The manual describes SIGKILL and SIGSTOP like this:

SIGKILL             9    Term    Kill signal
SIGTERM            15    Term    Termination signal
SIGSTOP      17,19,23    Term    Stop the process

and states:

The signals SIGKILL and SIGSTOP cannot be caught, blocked, or ignored.

but what's the difference between the 2 signals?


3 Answers 3


As is found on Wikipedia


The SIGKILL signal is sent to a process to cause it to terminate immediately. In contrast to SIGTERM and SIGINT, this signal cannot be caught or ignored, and the receiving process cannot perform any clean-up upon receiving this signal.


The SIGSTOP signal instructs the operating system to stop a process for later resumption.

  • You might also like to now that SIGINT is a signal that is issued when you press CTRL+C at the terminal. SIGSTOP is NOT a signal that is send when you press CTRL+Z - this one is actually SIGTSTP and contrary to SIGSTOP can by ignored by a process.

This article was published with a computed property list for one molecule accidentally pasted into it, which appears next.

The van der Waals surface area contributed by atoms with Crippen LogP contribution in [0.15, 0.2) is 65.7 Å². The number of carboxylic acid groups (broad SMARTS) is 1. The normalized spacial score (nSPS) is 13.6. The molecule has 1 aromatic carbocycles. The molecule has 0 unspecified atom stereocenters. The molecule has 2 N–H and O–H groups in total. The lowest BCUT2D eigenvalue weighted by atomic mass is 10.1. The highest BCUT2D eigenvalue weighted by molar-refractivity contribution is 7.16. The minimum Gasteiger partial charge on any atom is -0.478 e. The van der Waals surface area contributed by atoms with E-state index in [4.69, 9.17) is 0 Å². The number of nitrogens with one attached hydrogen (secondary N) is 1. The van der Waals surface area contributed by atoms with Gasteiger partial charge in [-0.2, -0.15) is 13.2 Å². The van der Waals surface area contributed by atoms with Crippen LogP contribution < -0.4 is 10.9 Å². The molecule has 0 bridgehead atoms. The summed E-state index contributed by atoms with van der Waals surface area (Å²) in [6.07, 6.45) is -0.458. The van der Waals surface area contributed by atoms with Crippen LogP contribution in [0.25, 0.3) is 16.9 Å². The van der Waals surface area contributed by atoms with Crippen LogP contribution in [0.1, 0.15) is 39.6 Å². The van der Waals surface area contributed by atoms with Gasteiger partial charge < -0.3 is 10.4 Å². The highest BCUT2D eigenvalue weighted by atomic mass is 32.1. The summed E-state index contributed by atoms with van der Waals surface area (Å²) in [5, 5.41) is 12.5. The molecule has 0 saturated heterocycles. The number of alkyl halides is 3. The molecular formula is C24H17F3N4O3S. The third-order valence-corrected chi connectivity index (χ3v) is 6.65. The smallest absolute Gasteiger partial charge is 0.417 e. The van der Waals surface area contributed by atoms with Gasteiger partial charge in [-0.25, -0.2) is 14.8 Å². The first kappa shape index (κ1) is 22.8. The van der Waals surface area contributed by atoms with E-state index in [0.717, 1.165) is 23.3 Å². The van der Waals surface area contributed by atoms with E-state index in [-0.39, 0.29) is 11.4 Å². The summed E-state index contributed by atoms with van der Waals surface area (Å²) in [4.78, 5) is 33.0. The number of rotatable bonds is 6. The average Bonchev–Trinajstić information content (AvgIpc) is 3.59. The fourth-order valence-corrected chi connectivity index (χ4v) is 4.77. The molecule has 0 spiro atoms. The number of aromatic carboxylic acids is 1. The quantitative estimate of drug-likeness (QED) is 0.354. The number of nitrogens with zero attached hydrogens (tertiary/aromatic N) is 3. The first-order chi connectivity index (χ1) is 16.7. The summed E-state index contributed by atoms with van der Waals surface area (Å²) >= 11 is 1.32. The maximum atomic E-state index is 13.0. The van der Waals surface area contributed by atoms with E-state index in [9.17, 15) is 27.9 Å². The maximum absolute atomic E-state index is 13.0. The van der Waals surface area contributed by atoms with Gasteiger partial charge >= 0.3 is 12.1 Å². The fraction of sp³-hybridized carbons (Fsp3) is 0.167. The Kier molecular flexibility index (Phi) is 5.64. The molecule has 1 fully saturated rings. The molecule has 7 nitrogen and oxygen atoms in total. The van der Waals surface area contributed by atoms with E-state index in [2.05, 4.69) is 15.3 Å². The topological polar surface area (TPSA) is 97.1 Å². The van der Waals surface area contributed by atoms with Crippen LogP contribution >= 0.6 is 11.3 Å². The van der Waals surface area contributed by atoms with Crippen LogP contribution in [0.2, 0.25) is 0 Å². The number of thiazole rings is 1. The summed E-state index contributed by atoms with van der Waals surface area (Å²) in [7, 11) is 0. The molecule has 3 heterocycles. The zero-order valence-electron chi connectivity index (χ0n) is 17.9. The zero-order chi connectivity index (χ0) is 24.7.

– shellbro
    Commented Sep 6, 2016 at 9:26

SIGKILL kills a process and cannot be caught

SIGTERM kills a process but can be caught to do a graceful exit

SIGSTOP suspends the process until you do a SIGCONT

  • Was curious when SIGTERM was actually used. If a process receives SIGTERM, some other process sent that signal. source Commented Apr 28, 2020 at 19:27

As the name suggests, SIGKILL kill the process instead of SIGSTOP which stop the process until the SIGCONT be called (to continue the process).

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